British Journal of Sociology
Опубликовано на портале: 15-12-2002Nonna Barkhatova, Peter McMylor, Rosemary Mellor British Journal of Sociology. 2001. Vol. 52. No. 2. P. 249-269.
Aspects of the emergence of an entrepreneurial middle-class in Russia are explored via a series of interview-based case studies. The origins of those studied in the professional or highly skilled workers in the former Soviet Union are noted. The complexity and fragility of the circumstances of these entrepreneurs are revealed and it is suggested that commentary in both Russia and the West that pins its hopes for social stability on the emergence of a new property owning middle class in Russia are, at best, premature.
Опубликовано на портале: 15-12-2002Ton Chee Kiong, Yong Pit Kee British Journal of Sociology. 1998. Vol. 49. No. 1. P. 75-96.
This paper, based on fieldwork conducted in Singapore and Malaysia, examines the social foundations and organizational principles of Chinese business firms focussing in particular on the inclination to incorporate personal relationships in decision making. It identifies three key aspects of personalism: personal control, personal guanxi relationships, and interpersonal trust or xinyong. Personal control is effected largely through depending on people whom one personally trust as this would reduce risks and afford better business control. The paper also examines the dynamics between guanxi and xinyong and how these ideals are played out in reality. A central argument is that economic decisions are not based solely on market considerations. Rather, they are embedded int he context of larger social relations and institutional forces which shape, reinforce, as well as challenge, a set of behaviours or organizational structures.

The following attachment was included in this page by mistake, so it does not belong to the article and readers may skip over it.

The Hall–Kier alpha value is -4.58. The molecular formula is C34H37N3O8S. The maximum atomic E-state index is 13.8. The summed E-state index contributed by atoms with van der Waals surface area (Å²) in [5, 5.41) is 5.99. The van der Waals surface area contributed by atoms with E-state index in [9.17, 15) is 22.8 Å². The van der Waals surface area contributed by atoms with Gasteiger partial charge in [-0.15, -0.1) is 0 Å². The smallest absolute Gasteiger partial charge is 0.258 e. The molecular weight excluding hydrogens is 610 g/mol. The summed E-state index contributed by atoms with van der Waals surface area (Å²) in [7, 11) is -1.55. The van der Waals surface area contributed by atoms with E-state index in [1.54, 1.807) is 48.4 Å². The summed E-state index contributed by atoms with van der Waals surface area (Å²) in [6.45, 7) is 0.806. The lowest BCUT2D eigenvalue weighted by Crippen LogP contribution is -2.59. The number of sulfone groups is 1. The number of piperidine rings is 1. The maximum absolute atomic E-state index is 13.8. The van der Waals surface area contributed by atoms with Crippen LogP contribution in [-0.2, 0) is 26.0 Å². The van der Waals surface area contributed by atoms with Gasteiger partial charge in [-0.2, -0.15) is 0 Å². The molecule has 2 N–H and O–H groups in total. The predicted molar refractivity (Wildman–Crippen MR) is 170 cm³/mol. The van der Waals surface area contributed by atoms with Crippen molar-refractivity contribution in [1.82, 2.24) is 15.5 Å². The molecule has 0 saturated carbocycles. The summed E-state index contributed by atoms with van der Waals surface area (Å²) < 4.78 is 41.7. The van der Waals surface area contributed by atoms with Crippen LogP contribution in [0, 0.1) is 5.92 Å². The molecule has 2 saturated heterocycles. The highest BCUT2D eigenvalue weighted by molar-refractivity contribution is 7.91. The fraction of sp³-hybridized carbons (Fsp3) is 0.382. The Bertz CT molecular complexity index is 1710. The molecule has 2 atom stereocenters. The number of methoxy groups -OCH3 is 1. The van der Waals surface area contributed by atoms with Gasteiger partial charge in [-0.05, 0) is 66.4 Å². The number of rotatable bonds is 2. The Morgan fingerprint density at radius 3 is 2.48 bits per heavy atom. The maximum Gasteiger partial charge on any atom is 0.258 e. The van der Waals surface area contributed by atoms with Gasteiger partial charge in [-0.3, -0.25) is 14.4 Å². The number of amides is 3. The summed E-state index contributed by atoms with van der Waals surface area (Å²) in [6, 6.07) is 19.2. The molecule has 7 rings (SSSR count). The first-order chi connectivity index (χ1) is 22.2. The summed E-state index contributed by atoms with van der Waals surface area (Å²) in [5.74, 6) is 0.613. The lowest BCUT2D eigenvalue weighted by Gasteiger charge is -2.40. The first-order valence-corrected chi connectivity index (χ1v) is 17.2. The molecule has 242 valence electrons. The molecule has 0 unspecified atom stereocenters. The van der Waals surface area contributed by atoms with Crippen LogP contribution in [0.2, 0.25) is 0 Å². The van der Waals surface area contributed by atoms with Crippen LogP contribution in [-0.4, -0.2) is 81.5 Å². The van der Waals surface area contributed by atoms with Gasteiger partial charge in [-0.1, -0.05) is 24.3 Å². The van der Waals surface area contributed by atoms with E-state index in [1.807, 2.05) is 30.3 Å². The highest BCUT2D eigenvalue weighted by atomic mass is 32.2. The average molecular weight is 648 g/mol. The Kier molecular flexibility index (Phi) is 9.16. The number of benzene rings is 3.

Опубликовано на портале: 15-12-2002Philip Hadfield, Steve Hall, Dick Hobbs British Journal of Sociology. 2000. Vol. 51. No. 4. P. 707-717.
This paper focuses upon the emergence of the night-time economy both materially and culturally as a powerful manifestation of post-industrial society. This emergence features two key processes: firstly a shift in economic development from the industrial to the post-industrial; secondly a significant orientation of urban governance involving a move away from the traditional managerial functions of local service provision, towards an en trepreneurial stance primarily focused on the facilitation of economic growth. Central to this new economic era is the identification and promotion of liminality. The State's apparent inability to control these new leisure zones constitutes the creation of an urban frontier that is governed by commercial imperatives.